Don't Negate Imperatives! Imperatives and the Semantics of Negative Markers

  • Hedde Zeijlstra


Languages cross-linguistically differ with respect to whether they accept or ban True Negative Imperatives (TNIs). In this paper I show that this ban follows from three generally accepted assumptions: (i) the fact that the operator that encodes the illocutionary force of an imperative universally takes scope from C°; (ii) the fact that this operator may not be operated on by a negative operator and (iii) the Head Movement Constraint (an instance of Relativized Minimality). In my paper I argue that languages differ too with respect to both the syntactic status (head/phrasal) and the semantic value (negative/non-negative) of their negative markers. Given these difference across languages and the analysis of TNIs based on the three above mentioned assumptions, two typological generalisations can be predicted: (i) every language with an overt negative marker X° that is semantically negative bans TNIs; and (ii) every language that bans TNIs exhibits an overt negative marker X°. I demonstrate in my paper that both typological predictions are born out.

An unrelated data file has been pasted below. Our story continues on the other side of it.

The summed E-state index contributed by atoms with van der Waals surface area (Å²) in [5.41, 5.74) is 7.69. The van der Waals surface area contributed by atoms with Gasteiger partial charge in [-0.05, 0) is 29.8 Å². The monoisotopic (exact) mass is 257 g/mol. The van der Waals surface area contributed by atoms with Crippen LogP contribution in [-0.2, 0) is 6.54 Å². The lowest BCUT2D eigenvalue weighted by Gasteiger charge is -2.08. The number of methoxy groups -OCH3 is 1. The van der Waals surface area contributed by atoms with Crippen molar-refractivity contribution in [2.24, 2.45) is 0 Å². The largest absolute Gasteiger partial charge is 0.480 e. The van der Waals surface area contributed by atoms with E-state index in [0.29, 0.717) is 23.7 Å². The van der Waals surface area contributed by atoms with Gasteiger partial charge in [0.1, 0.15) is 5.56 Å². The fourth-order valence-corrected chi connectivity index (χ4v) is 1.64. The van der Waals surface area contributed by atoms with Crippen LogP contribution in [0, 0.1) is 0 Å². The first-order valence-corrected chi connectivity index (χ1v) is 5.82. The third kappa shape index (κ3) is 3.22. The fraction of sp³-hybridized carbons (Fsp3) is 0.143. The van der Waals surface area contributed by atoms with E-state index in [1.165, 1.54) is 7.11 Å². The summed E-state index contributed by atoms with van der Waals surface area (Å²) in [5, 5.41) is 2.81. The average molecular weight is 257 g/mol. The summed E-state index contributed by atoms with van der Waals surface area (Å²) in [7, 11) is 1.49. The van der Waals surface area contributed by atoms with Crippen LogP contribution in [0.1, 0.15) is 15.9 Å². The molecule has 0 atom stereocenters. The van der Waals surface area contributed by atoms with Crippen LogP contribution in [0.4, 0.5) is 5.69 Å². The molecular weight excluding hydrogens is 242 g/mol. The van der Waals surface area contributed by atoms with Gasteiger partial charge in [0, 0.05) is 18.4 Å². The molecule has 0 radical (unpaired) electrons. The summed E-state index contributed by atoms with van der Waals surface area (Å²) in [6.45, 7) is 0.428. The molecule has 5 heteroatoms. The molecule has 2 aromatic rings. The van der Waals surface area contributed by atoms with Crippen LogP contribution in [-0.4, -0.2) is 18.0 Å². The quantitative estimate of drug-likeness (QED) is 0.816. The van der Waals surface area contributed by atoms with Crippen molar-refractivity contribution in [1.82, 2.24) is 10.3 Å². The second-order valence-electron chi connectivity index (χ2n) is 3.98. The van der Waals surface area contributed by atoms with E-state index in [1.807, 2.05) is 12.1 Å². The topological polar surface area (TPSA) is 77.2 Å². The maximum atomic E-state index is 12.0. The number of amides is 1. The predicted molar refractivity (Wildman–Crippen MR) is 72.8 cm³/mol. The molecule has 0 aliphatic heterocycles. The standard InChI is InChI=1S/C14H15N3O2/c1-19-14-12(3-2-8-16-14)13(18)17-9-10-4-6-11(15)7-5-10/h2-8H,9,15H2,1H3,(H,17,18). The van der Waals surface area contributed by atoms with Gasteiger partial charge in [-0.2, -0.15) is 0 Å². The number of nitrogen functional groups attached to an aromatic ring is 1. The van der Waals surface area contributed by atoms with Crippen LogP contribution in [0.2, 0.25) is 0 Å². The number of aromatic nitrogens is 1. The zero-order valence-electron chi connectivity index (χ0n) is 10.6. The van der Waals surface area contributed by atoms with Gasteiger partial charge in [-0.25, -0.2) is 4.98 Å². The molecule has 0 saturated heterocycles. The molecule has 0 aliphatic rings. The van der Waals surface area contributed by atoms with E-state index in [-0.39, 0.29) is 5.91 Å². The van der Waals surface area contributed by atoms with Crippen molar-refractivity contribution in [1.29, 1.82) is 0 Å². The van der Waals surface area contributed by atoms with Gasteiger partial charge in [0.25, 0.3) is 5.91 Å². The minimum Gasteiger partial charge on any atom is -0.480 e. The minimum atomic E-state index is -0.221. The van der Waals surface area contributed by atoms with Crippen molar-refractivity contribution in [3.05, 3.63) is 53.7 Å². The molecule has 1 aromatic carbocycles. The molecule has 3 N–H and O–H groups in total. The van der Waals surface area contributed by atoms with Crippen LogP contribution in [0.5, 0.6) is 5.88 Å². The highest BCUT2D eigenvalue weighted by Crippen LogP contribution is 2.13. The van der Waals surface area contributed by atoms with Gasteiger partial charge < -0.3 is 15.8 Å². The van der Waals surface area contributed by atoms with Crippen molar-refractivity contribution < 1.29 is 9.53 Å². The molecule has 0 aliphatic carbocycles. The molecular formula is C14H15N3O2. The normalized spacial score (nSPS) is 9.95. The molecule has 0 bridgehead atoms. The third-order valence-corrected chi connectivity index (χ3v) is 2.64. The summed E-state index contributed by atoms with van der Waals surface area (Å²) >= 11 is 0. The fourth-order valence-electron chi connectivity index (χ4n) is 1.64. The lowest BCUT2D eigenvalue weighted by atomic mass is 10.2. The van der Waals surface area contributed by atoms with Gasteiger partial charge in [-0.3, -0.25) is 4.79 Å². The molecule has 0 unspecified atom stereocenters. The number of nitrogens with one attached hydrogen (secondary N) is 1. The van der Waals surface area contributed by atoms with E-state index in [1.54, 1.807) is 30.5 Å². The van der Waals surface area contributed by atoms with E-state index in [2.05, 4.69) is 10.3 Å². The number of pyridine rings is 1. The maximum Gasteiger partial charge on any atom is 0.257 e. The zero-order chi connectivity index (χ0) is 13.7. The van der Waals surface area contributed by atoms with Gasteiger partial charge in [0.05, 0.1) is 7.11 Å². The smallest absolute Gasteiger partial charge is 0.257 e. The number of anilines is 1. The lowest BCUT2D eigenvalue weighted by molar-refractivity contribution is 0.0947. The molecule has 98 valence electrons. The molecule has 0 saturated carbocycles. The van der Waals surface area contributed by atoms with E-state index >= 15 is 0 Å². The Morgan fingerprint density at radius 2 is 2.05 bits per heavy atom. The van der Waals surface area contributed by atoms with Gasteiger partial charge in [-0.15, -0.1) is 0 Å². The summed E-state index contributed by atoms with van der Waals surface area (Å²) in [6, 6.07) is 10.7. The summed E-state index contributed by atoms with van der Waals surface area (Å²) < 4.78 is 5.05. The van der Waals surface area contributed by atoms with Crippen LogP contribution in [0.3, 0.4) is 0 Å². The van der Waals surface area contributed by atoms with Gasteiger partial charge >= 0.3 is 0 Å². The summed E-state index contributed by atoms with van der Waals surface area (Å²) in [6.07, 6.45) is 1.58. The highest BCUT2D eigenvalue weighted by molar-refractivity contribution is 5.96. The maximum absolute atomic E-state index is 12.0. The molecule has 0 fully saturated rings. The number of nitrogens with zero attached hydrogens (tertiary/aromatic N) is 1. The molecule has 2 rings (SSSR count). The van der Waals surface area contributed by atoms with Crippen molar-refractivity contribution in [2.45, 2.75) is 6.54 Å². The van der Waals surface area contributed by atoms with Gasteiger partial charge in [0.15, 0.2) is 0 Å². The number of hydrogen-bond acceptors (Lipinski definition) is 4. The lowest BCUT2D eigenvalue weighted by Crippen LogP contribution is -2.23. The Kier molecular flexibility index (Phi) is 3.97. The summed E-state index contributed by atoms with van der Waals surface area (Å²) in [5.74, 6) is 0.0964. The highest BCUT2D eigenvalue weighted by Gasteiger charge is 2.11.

How to Cite
Zeijlstra, H. (2019). Don’t Negate Imperatives! Imperatives and the Semantics of Negative Markers. Proceedings of Sinn Und Bedeutung, 10(2), 421-436.